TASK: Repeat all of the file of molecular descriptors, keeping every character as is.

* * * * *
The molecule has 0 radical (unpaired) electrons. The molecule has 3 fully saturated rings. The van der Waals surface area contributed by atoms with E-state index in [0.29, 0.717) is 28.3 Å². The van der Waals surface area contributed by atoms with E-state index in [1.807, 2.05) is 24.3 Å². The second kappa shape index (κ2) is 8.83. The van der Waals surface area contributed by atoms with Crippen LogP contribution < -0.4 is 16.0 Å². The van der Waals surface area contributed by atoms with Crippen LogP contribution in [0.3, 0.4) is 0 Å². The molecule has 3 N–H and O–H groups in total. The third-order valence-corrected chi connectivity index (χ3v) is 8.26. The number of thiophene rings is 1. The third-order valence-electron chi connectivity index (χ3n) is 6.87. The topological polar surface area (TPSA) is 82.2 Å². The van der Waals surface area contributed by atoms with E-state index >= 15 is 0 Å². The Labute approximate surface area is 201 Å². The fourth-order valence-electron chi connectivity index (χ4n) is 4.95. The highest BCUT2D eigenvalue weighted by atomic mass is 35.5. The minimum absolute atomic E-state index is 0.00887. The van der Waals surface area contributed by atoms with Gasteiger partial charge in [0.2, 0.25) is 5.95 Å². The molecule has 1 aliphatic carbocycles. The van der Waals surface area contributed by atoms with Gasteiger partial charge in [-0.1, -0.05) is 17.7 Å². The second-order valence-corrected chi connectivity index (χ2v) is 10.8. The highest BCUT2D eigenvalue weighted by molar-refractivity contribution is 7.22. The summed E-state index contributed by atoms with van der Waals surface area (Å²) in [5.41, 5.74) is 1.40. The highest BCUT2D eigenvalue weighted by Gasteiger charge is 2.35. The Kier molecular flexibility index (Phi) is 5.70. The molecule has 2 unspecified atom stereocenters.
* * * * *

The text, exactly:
The molecule has 0 radical (unpaired) electrons. The molecule has 3 fully saturated rings. The van der Waals surface area contributed by atoms with E-state index in [0.29, 0.717) is 28.3 Å². The van der Waals surface area contributed by atoms with E-state index in [1.807, 2.05) is 24.3 Å². The second kappa shape index (κ2) is 8.83. The van der Waals surface area contributed by atoms with Crippen LogP contribution < -0.4 is 16.0 Å². The van der Waals surface area contributed by atoms with Crippen LogP contribution in [0.3, 0.4) is 0 Å². The molecule has 3 N–H and O–H groups in total. The third-order valence-corrected chi connectivity index (χ3v) is 8.26. The number of thiophene rings is 1. The third-order valence-electron chi connectivity index (χ3n) is 6.87. The topological polar surface area (TPSA) is 82.2 Å². The van der Waals surface area contributed by atoms with E-state index >= 15 is 0 Å². The Labute approximate surface area is 201 Å². The fourth-order valence-electron chi connectivity index (χ4n) is 4.95. The highest BCUT2D eigenvalue weighted by atomic mass is 35.5. The minimum absolute atomic E-state index is 0.00887. The van der Waals surface area contributed by atoms with Gasteiger partial charge in [0.2, 0.25) is 5.95 Å². The molecule has 1 aliphatic carbocycles. The van der Waals surface area contributed by atoms with Gasteiger partial charge in [-0.1, -0.05) is 17.7 Å². The second-order valence-corrected chi connectivity index (χ2v) is 10.8. The highest BCUT2D eigenvalue weighted by molar-refractivity contribution is 7.22. The summed E-state index contributed by atoms with van der Waals surface area (Å²) in [5.41, 5.74) is 1.40. The highest BCUT2D eigenvalue weighted by Gasteiger charge is 2.35. The Kier molecular flexibility index (Phi) is 5.70. The molecule has 2 unspecified atom stereocenters.